Family-owned businesses lag behind in setting ESG priorities: PwC

Sustainable wind farm

Familyowned businesses are falling behind on setting environmental and social standards, with just over a third having set a sustainability strategy, a survey published by PwC on Tuesday found.

While familyowned companies – particularly in Europe and the United States – looked to charitable giving and helping employees during the COVID-19 pandemic, most put sustainability on the back burner, the consulting firm’s survey of 2,801 family business owners showed.

Without the investor pressure that listed companies face to conform to and set environmental, social and governance (ESG) standards, family businesses have implemented what PwC described as an “increasingly out-of-date conception of how businesses should respond to society”.

“It is clear that family businesses globally have a strong commitment to a wider social purpose,” Peter Englisch, global family business leader at PwC, said in a statement.

Most of them had made retaining staff a priority during the pandemic, for example, and some 80% engaged in proactive social responsibility in some form, often via philanthropy.

But more than three-quarters of the U.S.-based family businesses and 60% of those in Britain placed greater emphasis on direct societal contributions, mainly through charity, over a strategic approach to ESG matters.

Asian family businesses far outperformed their American and European peers in the self-reported incorporation of sustainability into their fundamental approach to business, the survey found.

The report noted that larger family businesses, and those owned by second- or later-generation family members, also showed a greater focus on sustainability.

Reuters

Singapore Reporter/s

In Singapore, we are looking to double our reporting team by this year-end to comprehensively cover the fast-moving world of funded startups and VC, PE & M&A deals. We want reporters who can tell our readers what is really happening in these sectors and why it matters to markets, companies and consumers. The ability to write precisely and urgently is crucial for these roles. Ideal candidates must have to ability to work in a collaborative, dynamic, and fast-changing environment. We want our new hires to be digitally savvy and ready to experiment with new forms of storytelling. Most importantly, we are looking for hard-hitting reporters who work well in a team. Collaboration and collegiality are a must.

Following vacancies can be applied for (only in Singapore).

Following vacancies can be applied for (only in Singapore).   

  • A reporter to track companies/startups that have raised private capital, and have the potential to become unicorns. SEA currently has over 40 companies with a valuation of over $100 million and under $1 billion.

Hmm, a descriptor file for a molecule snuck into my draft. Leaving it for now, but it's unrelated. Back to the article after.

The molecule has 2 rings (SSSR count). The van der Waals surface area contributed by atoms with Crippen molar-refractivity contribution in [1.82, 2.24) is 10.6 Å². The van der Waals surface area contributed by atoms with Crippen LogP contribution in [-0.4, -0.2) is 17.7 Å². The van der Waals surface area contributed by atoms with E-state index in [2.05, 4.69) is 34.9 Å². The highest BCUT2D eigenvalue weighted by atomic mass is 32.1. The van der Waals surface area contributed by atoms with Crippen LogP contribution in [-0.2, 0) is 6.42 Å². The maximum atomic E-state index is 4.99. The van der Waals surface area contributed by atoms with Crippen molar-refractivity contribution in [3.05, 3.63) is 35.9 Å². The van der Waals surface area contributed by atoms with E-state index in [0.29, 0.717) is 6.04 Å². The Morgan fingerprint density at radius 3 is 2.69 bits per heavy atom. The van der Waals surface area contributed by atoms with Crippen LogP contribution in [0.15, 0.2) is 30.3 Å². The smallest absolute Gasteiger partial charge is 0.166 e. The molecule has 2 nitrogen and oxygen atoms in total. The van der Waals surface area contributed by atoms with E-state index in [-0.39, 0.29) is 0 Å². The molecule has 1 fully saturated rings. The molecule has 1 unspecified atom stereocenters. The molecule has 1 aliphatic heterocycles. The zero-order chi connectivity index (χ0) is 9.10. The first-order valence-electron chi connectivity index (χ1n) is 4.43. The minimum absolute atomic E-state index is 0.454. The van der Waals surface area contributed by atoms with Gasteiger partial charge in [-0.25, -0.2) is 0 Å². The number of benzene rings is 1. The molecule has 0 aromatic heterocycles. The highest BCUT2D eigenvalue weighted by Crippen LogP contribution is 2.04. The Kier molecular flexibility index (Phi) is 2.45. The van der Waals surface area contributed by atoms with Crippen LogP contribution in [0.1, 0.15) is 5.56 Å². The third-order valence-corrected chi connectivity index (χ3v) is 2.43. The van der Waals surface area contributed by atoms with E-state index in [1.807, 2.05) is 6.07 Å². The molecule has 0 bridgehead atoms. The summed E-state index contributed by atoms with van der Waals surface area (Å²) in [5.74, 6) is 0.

• A reporter who can get behind the scenes and reveal how funding rounds are put together, or why they’ve failed to materialise. She/he in this role will largely focus on long-format stories. 
  • A journalist to track special situations funds, distressed debt and private credit (from the PE angle) across Asia.

Singapore Reporter/s

In Singapore, we are looking to double our reporting team by this year-end to comprehensively cover the fast-moving world of funded startups and VC, PE & M&A deals. We want reporters who can tell our readers what is really happening in these sectors and why it matters to markets, companies and consumers. The ability to write precisely and urgently is crucial for these roles. Ideal candidates must have to ability to work in a collaborative, dynamic, and fast-changing environment. We want our new hires to be digitally savvy and ready to experiment with new forms of storytelling. Most importantly, we are looking for hard-hitting reporters who work well in a team. Collaboration and collegiality are a must.

Following vacancies can be applied for (only in Singapore).

Following vacancies can be applied for (only in Singapore).   

  • A reporter to track companies/startups that have raised private capital, and have the potential to become unicorns. SEA currently has over 40 companies with a valuation of over $100 million and under $1 billion.
  • A reporter who can get behind the scenes and reveal how funding rounds are put together, or why they’ve failed to materialise. She/he in this role will largely focus on long-format stories. 
  • A journalist to track special situations funds, distressed debt and private credit (from the PE angle) across Asia.